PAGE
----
Guild's Historical label raises expectations of the esoteric.
Their rarities encompass broadcast live recording sources and,
less frequently, arcane repertoire. This disc combines the two
facets. Leopold Stokowski (1882-1977) is the unifying factor.
His adventurous mind ranged far and wide over revivals of the
then unfashionable (Mahler symphonies) to introducing the works
of young or recherché composers.
He was a staunch
and practical friend to Hovhaness whose fully fledged Exile
Symphony is featured here in its 1942 US premiere. The BBC
had given its world premiere with the ill-fated Leslie Heward
in 1939. The recording is clear and clean allowing for some
coughs and shuffles. The brass are pretty much present and full-on.
This original version can be compared with the revision which
appears on a long deleted Delos CD under Gerard Schwarz. I was
taken with the original which while including many Hovhaness
hallmarks also sports a stronger narrative continuum than we
may be accustomed to from this composer. Futile, I know, but
I do wonder what we lost in his much-recounted 1940s bonfire
of a barrow-load of his youthful Sibelian effusions. The movements
are: Lament, Conflict, Triumph. The barking brass recall the
RVW music for Apollyon in Pilgrim's Progress but the
Triumph is crowned with a weighty paean suggestive of
the grand operas of the Russian people. The work arose from
the Scottish-Armenian-American composer's reflections on an
event which continues to resonate internationally - the massacre
of Armenians in Turkey in 1916. It's a fine statuesque work
and truly vivid in this superbly committed performance.
First Symphony carries in its first movement an innocent and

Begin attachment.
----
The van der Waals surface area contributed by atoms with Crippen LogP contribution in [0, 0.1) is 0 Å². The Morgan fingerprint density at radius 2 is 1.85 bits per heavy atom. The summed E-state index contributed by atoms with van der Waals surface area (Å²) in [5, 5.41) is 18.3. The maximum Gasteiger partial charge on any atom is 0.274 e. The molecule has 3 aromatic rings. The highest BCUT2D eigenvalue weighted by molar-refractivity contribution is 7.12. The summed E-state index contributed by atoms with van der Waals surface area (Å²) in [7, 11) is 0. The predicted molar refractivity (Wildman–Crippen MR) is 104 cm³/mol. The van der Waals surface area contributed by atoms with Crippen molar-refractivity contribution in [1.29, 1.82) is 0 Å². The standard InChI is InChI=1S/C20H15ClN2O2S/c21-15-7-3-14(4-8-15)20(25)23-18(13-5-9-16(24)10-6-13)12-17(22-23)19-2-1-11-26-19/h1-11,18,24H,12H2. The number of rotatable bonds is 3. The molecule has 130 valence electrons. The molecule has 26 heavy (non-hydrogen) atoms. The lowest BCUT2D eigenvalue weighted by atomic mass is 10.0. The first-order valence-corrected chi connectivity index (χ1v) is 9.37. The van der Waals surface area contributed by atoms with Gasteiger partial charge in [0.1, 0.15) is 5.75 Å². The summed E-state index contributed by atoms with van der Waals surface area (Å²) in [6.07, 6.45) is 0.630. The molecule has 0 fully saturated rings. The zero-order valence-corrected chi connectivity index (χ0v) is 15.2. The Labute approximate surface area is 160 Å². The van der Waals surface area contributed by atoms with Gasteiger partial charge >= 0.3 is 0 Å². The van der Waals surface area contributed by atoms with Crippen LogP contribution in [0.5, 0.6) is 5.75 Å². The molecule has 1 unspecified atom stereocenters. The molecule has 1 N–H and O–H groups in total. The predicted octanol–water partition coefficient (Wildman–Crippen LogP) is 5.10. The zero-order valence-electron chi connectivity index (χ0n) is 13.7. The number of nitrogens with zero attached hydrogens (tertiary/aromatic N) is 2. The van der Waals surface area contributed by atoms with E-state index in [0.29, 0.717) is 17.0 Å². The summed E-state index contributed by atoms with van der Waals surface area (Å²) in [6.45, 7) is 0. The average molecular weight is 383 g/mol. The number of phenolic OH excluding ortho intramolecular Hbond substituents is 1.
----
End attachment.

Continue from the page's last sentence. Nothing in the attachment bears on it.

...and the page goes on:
intricate charm, pastoral beauty and buoyancy. The rest of the
work is unafraid of dissonance and darting conflict. It is sometimes
touched - as in the finale - by a neo-classical flightiness.
Copland's Short Symphony is his first of more than three in
that genre - so maintains Robert Matthew-Walker in his provocative
liner-note. He counts the three numbered symphonies of 1924,
1933 and 1946 and interleaves the Dance Symphony (1930)
and Symphonic Ode (1929) with the Short Symphony and
Connotations (1962) and Inscape (1967). Its spiky
angularity cannot conceal the many incidences of ripe Copland
DNA. There are also some moments of Roy Harris-like heroism
as at 3:38 onwards in I. The relationship of those stabbing
brass note-cells to the fate motif from Beethoven's Fifth is
also to be noted. The filtered and refracted premonitions of
El Salon Mexico can be heard in the final Fast movement.
We know of Jose Serebrier
as assistant to Stokowski, as a composer and a very individual
Various CDs attest to his baton-mastery: his Rimsky Scheherazade
on Reference, his wonderful Janáček
and a truly radiant and miraculously paced Glazunov Fourth Symphony
for all time from Warner. While the other three works have the
NBC Symphony Orchestra, the single movement Serebrier First Symphony,
written at the astonishing age of sixteen, is with the Houston
Symphony - the orchestra which Stokowski was to conduct in the
premiere of Hovhaness's Symphony No. 2 Magic Mountain.
The Serebrier is raucously uproarious, explosive and dissonant
and then chastened and scorched - smoking back into an inert state.
The symphony is troubled beyond the composer's years but discovers
a remarkable plateau of singing radiance from 15:32 onwards to
the close. In 1962 Stokowski conducted the New York premiere of
Serebrier's Elegy for Strings and the year after that the
world premiere of his Poema Elegiaco.
More than history.
More than time-travelling. In-depth vivid musical enjoyment in
unhackneyed repertoire. A glimpse of Stokowski the champion of
the perceived peripheral.